Larry Kart

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About Larry Kart

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  • Birthday 05/16/1942

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  • Gender Male
  • Location Highland Park, Il.

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  1. Oliver Nelson on Prestige

    If this is the Nelson quote on Africa and slavery that you have in mind, I don't think it quite says: "Thank God for slavery." I thought that in going to Africa we would find some black faces and we would be able to exchange things musically. But in the major portion of my tour there, in the capital cities, we didn’t find one person who could play any jazz. And then I started to think about it: was American slavery the catalyst that was needed in order to make this music? Why did it only happen her and nowhere else? It didn’t happen in the Virgin Islands. It didn’t happen with the Africans who went to South America. Why did jazz only happen here? Maybe slavery was the answer. He's saying that maybe the experience of American slavery (and/or slavery in the setting of America) was in some respects the answer to his question: "Why did jazz happen here?"
  2. Oliver Nelson on Prestige

    Got this coming: There'll be some overlap with what I already have, but who cares?
  3. Worthwhile piece about him from the Journal of Jazz Studies:
  4. Oliver Nelson on Prestige

    IIRC, A.B. Spellman gave "Afro-American Sketches" a great review in Kulchur magazine when it came out.
  5. Charlie Ventura's rather bizarre "Caravan"

    I've been told authoritatively that the other arrangements are all by George Williams, a fairly conventional writer (as Paul Secor said) who made an album or more for RCA in the mid-'50s.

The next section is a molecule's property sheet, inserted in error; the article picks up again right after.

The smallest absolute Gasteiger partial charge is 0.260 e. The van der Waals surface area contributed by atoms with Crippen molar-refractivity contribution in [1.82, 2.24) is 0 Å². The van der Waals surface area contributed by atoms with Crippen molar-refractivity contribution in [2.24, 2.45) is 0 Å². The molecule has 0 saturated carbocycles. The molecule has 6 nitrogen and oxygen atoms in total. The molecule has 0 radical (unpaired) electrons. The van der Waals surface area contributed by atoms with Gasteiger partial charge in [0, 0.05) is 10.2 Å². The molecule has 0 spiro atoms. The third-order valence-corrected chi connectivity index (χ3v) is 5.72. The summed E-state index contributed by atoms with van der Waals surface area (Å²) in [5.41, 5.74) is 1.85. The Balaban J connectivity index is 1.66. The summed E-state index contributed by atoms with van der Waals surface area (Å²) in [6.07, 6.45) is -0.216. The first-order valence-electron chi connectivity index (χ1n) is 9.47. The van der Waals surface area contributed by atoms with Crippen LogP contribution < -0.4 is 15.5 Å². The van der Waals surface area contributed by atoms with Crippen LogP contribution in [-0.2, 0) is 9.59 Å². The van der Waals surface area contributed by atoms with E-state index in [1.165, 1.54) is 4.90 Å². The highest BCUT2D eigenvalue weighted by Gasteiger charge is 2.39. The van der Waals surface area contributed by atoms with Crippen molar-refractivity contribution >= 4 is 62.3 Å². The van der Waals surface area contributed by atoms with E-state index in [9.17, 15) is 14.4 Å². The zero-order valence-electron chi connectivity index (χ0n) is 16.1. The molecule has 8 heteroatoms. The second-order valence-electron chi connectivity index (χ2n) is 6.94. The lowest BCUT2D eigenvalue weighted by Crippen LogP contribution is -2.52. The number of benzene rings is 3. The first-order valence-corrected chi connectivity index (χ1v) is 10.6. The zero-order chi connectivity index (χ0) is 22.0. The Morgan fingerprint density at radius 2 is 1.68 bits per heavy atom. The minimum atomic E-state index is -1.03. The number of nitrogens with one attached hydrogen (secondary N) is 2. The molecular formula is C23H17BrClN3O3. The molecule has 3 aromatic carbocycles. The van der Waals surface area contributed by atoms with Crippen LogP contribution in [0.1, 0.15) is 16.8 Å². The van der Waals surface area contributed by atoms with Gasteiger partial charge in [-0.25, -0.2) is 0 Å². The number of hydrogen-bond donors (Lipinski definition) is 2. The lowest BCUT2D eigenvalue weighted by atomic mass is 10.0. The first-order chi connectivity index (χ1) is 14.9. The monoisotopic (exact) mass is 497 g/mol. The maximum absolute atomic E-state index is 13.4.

6. Charlie Ventura's rather bizarre "Caravan"

    Got the info from a scholar who runs a private jazz list. Several knowledgable people weighed in when the topic came up there some years ago. Don't know of any links. You probably know Russell's "Similau" from 1949 for Artie Shaw:
  7. Charlie Ventura's rather bizarre "Caravan"

    Just found out it's a George Russell chart.
  8. Found this on an old Ventura RCA LP "It's All Bop To Me": Who wrote this fairly crazy chart (it probably dates from 1949), and who is the wordless soprano vocalist? Johnny Mandel, Al Cohn, and Manny Albam are in the band, but doesn't sound like anything I've heard from the first two. Maybe Albam in a playful and/or eccentric mood? BTW, the tracks on album by Ventura's very popular regular group of the time -- Conte Candoli, Boots Mussulli, Benny Green, Roy Kral, Jackie Cain, Kenny O'Brien, and Ed Shaugnessy are quite good in Ventura's "Bop for the People" mode. The Chu Berry-inspired Ventura had great time, though one wishes the other soloists had more room (Green is in fine form), O'Brien was an attractively springy bass player, and Shaugnessy was his bubbly swinging self.
  9. Jim -- I actually had such an experience while listening to "Peace" (I think it was) from "The Shape of Jazz To Come" right after the album came out. Up to that point much that Ornette played sounded intriguing but also fairly weird to me, but as I listened to his solo on "Peace" in my bedroom while I was close to drifting off, I had a waking dream in which I was listening to some of the most beautiful and perfectly lucid music I'd ever heard. Then I came fully awake and realized that what I'd been hearing in my waking dream was Ornette's actual and still ongoing solo. That broke the "weird" barrier for me once and for all.